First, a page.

How To Get Yourself On Page 1 Of Google

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We’ve all received them. Those cold emails from so-called 'SEO Experts' in Mumbai who confidently assure you that with their help they can guarantee you a prime 'Page 1' positioning on Google.

Most of us see these emails for what they are – crude ‘fishing expeditions’ that put you in contact with ‘experts’ who will make a proposal, ask for ‘up front’ payment and subsequently disappear into the ether. The truth is, there is no way that anybody can guarantee Page 1 positioning on Google or any other Search Engine. This is why SEO is seen by some as a ‘black art’. However there are some simple things that you can do to improve your chances of being found in organic online search results:

  • Make sure your pages have unique descriptive titles (that's the bit that appears in your browser title bar above the window that your page is displayed in). A simple formula is to have the page title first, followed by your business name and location. Google typically displays the first 50-60 characters of your title tag so keep important keywords first. Try to relate the title to the first heading on your page. And never simply title your home page ‘Home’.
  • While we‘re on the subject of page headings, use the heading tags (H1 to H6) intelligently. Search Engines pay attention to these tags and give this content priority over other content on the page. Try to include relevant keywords in this content.
  • The remainder of the text content on the page should contain enough information for search engines to understand what the page is about. Studies have shown that ‘long form’ content (at least 500 words and preferably more than 1000) rates significantly better than shorter pages. Some say you can't have page content that is ‘too long’ However it pays to remember the rule of ‘Quality over Quantity‘. It's better to have a shorter page than pad your content out with ‘fluff’. Again, try to include relevant keywords in your content, without being ‘spammy’. ‘Keyword Stuffing’ will adversely affect your Search Engine results.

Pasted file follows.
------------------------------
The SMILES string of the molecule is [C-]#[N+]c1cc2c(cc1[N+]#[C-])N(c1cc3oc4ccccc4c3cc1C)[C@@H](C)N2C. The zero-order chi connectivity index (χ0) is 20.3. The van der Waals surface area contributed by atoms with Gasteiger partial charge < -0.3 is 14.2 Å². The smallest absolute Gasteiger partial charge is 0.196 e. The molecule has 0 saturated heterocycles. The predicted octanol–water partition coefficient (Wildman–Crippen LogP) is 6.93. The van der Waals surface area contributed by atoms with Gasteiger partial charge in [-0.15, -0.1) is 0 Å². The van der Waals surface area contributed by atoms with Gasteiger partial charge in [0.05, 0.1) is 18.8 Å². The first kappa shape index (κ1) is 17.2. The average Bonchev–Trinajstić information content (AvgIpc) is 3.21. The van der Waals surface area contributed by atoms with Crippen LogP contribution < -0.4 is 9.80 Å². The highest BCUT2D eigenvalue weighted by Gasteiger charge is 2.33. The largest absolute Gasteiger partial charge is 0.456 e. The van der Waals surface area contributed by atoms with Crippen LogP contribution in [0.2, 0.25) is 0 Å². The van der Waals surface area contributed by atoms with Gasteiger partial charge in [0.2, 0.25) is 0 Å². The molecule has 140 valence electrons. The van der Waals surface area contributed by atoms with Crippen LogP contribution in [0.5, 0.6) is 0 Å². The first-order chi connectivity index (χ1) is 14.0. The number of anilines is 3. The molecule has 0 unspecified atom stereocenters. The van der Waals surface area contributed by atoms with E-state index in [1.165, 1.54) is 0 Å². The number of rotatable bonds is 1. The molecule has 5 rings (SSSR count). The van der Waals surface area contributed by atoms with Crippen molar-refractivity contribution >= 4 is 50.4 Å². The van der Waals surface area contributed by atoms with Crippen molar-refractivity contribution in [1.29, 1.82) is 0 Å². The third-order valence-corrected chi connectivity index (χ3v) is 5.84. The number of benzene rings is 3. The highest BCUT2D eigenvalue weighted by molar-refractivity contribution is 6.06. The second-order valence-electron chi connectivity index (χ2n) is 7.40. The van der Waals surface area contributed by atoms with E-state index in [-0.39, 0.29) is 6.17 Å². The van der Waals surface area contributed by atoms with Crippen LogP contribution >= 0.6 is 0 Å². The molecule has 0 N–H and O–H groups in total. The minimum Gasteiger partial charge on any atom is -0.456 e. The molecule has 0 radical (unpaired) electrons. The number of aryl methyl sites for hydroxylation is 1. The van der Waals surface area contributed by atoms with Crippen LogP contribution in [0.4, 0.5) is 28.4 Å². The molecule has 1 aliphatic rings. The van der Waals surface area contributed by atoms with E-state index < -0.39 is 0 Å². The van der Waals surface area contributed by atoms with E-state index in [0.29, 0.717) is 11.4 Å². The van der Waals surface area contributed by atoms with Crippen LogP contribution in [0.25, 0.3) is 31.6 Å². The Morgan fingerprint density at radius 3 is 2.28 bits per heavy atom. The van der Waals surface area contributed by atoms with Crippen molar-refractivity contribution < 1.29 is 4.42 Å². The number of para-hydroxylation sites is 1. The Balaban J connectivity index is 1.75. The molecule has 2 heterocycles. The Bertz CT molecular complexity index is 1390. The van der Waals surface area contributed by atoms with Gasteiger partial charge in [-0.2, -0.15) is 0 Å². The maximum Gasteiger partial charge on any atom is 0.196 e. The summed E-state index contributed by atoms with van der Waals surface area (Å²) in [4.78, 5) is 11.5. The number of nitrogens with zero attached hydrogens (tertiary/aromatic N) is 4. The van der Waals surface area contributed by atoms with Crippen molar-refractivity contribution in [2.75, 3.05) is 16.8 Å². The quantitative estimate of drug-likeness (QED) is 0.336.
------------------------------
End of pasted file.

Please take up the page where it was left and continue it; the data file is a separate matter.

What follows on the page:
• Speaking of keywords, the ‘Meta Keywords’ tag is not the magic bullet it once was. Search engines ignore this information due to the way this tag was abused by spammers, in fact Google, Yahoo and Bing declared some years ago that ‘the Keyword tag is dead’. Therefore it‘s more productive to spend the time you would have spent worrying about the 'Meta Keywords' tag worrying about the other content on your page.
  • Do include a description of your page content of up to 160 words in the ‘Meta Description’ tag. Not only does information this give searchers an indication of what your page is about, the more people that understand what your page is about and click your link the better your search engine rating. Your ‘Meta Description’ should be relevant to the page content – if it is misleading you will be penalised in Search Engine results. If you don‘t include a ‘Meta Description’ on your page Google will simply display the first 160 words on the page.
  • Do include ‘alt’ tags on all your images. In the old days of dial-up connections this tag told users what the image was about if they had ‘images’ turned off in their browser to save bandwidth, or if an image could not load. This tag is now used by search engines to gain additional information about the page. A bonus is that this tag, combined with the heading tags, make your page more accessible to the 'screen readers' used by people with a visual impairment.
  • Do consider including a ‘Blog’ feature on your website. If you have this feature add new, original content regularly. It's hard to keep adding new content throughout your website, but Search Engines love new information. If your website hasn't changed for years it may be seen by Search Engines as no longer relevant. Posting new content with appropriate keywords in blog format keeps Search Engines coming back and indexing your site. Having said that, be wary of changing things on your website too much. Using the wrong keyword or deleting a keyword completely may result in a slide down the Search Engine results pages.
  • Make sure that your website has a ‘sitemap.xml’ file. While completely invisible to humans visiting your site, this file lists each unique URL (address) for each of your site's pages. It also details when the page was last updated, how often it changes and how it relates to other URLs in your site. This allows Search Engines to 'crawl' your website more effectively. To check if your website has a sitemap.xml file, type your site address in the address bar, followed by ‘/sitemap.xml’, i.e.

Think about these points when reviewing your Search Engine positioning. While we can't guarantee you a Page 1 placing, taking these simple steps will improve your positioning on Google and other Search Engines. Good luck!